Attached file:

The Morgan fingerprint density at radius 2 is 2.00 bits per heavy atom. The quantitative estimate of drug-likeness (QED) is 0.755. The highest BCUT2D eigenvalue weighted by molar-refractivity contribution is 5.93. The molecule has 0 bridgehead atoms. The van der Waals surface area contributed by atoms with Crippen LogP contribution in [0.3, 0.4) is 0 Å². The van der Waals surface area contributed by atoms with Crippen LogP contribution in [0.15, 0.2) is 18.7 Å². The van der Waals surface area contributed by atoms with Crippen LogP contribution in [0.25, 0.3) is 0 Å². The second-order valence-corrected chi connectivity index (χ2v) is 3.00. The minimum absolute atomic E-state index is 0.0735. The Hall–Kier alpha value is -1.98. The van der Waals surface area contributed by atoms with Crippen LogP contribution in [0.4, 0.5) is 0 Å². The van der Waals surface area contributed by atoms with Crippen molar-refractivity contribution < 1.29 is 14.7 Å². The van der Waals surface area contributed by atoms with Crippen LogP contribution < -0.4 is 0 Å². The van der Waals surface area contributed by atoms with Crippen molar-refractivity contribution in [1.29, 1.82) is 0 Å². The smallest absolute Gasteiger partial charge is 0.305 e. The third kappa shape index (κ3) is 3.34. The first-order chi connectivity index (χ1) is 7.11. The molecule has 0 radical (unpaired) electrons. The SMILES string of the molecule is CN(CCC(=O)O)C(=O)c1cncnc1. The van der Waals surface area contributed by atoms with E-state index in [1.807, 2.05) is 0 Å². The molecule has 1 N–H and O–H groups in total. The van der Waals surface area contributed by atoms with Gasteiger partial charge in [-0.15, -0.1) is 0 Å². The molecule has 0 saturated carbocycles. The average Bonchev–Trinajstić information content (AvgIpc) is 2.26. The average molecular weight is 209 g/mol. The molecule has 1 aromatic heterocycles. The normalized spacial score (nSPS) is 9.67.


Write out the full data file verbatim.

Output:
The Morgan fingerprint density at radius 2 is 2.00 bits per heavy atom. The quantitative estimate of drug-likeness (QED) is 0.755. The highest BCUT2D eigenvalue weighted by molar-refractivity contribution is 5.93. The molecule has 0 bridgehead atoms. The van der Waals surface area contributed by atoms with Crippen LogP contribution in [0.3, 0.4) is 0 Å². The van der Waals surface area contributed by atoms with Crippen LogP contribution in [0.15, 0.2) is 18.7 Å². The van der Waals surface area contributed by atoms with Crippen LogP contribution in [0.25, 0.3) is 0 Å². The second-order valence-corrected chi connectivity index (χ2v) is 3.00. The minimum absolute atomic E-state index is 0.0735. The Hall–Kier alpha value is -1.98. The van der Waals surface area contributed by atoms with Crippen LogP contribution in [0.4, 0.5) is 0 Å². The van der Waals surface area contributed by atoms with Crippen molar-refractivity contribution < 1.29 is 14.7 Å². The van der Waals surface area contributed by atoms with Crippen LogP contribution < -0.4 is 0 Å². The van der Waals surface area contributed by atoms with Crippen molar-refractivity contribution in [1.29, 1.82) is 0 Å². The smallest absolute Gasteiger partial charge is 0.305 e. The third kappa shape index (κ3) is 3.34. The first-order chi connectivity index (χ1) is 7.11. The molecule has 0 radical (unpaired) electrons. The SMILES string of the molecule is CN(CCC(=O)O)C(=O)c1cncnc1. The van der Waals surface area contributed by atoms with E-state index in [1.807, 2.05) is 0 Å². The molecule has 1 N–H and O–H groups in total. The van der Waals surface area contributed by atoms with Gasteiger partial charge in [-0.15, -0.1) is 0 Å². The molecule has 0 saturated carbocycles. The average Bonchev–Trinajstić information content (AvgIpc) is 2.26. The average molecular weight is 209 g/mol. The molecule has 1 aromatic heterocycles. The normalized spacial score (nSPS) is 9.67.